Katherine Agurcia is a professional photographer and visual storyteller based in South Florida. She has lived in Europe, Australia, and North America, and most recently in the middle Pacific on the island of Maui. She loves food, friends, travel, family, and focusing on the details. Happiness is about stopping to smell the flowers once in a while. Kat brings a fresh, bright, clean and sophisticated approach to her work, and her photographs reveal an intimate understanding of natural light, and a passion for documenting “the good life.” When she is not photographing people, places and things, she is managing a couple of lifestyle blogs covering some of her favorite things: Food Photography As a strong advocate of the visual arts, she also manages an online gallery dedicated to the development of new and emerging artists: An Otherwise Empty Room
She is always looking for unique and spirited individuals, children, and families to photograph. Check out her website at www.katherineagurcia.com.
"When words become unclear, I shall focus with photographs. When images become inadequate, I shall be content with silence." ~Ansel Adams There is a moment in travel when feeling becomes superlative to words. A framed image is at once one and a thousand adjectives, each and the next inexact and inaccurate by itself. How to capture the noise of emotions, how to carry that landslide of unspoken words onto a single image? There is a deep melancholy to travel. I remember a passage in "Eat, Pray, Love," by Elizabeth Gilbert, where her traveling buddy is so overwhelmed by the powerful beauty of their present situation that all she can focus on is "remembering [she has] to return" -- as if there is not enough room in the moment to take it all in. There have been at least two times in my life where I have felt the immensity of the beauty around me so heavily that "images became inadequate," and I also was "content with silence." The first was on the edge of a cliff in the state of Victoria in southern Australia, watching the ocean rolling in during a storm; the second hiking in Zion National Park in Utah during a perfect summer day. The urge to document comes and goes during travel. The perfect photograph occurs unexpectedly, when focus and expectation are at their least demanding. When "words become unclear." It is a reminder to live in the present, to absorb, to acknowledge, and in some way capture not the decisive moment, but the "ongoing" moment, the pulse of a place. It is the eternally frustrating paradox of the traveler: to experience, or to document. It is a question that can only be answered one moment at a time.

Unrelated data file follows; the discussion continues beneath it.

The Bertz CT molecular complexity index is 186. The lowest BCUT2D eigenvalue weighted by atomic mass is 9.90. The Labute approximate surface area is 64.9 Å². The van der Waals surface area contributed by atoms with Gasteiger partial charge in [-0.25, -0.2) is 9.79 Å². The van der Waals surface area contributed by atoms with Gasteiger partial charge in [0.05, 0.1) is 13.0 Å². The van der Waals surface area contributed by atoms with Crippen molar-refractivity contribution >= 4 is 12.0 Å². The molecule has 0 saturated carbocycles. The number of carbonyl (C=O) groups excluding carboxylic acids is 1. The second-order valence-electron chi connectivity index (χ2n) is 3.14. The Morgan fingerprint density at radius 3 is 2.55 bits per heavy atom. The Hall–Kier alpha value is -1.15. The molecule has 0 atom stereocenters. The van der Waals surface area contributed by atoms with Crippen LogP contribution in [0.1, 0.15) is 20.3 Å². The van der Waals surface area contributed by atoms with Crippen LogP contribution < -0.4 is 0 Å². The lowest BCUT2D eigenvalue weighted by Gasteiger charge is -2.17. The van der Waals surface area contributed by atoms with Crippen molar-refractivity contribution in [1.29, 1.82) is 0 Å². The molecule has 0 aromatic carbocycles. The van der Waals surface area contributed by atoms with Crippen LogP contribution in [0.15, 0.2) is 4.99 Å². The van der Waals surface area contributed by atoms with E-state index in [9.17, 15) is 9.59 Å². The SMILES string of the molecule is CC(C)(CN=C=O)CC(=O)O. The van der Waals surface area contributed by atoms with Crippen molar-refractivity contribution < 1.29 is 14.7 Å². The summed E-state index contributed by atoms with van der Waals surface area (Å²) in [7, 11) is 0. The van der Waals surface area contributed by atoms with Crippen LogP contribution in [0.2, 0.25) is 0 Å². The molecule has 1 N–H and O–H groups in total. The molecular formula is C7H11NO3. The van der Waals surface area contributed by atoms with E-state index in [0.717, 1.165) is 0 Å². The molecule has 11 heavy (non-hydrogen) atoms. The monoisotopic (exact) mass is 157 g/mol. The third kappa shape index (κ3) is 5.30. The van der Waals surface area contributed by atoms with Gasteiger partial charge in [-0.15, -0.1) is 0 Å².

All images © Katherine Agurcia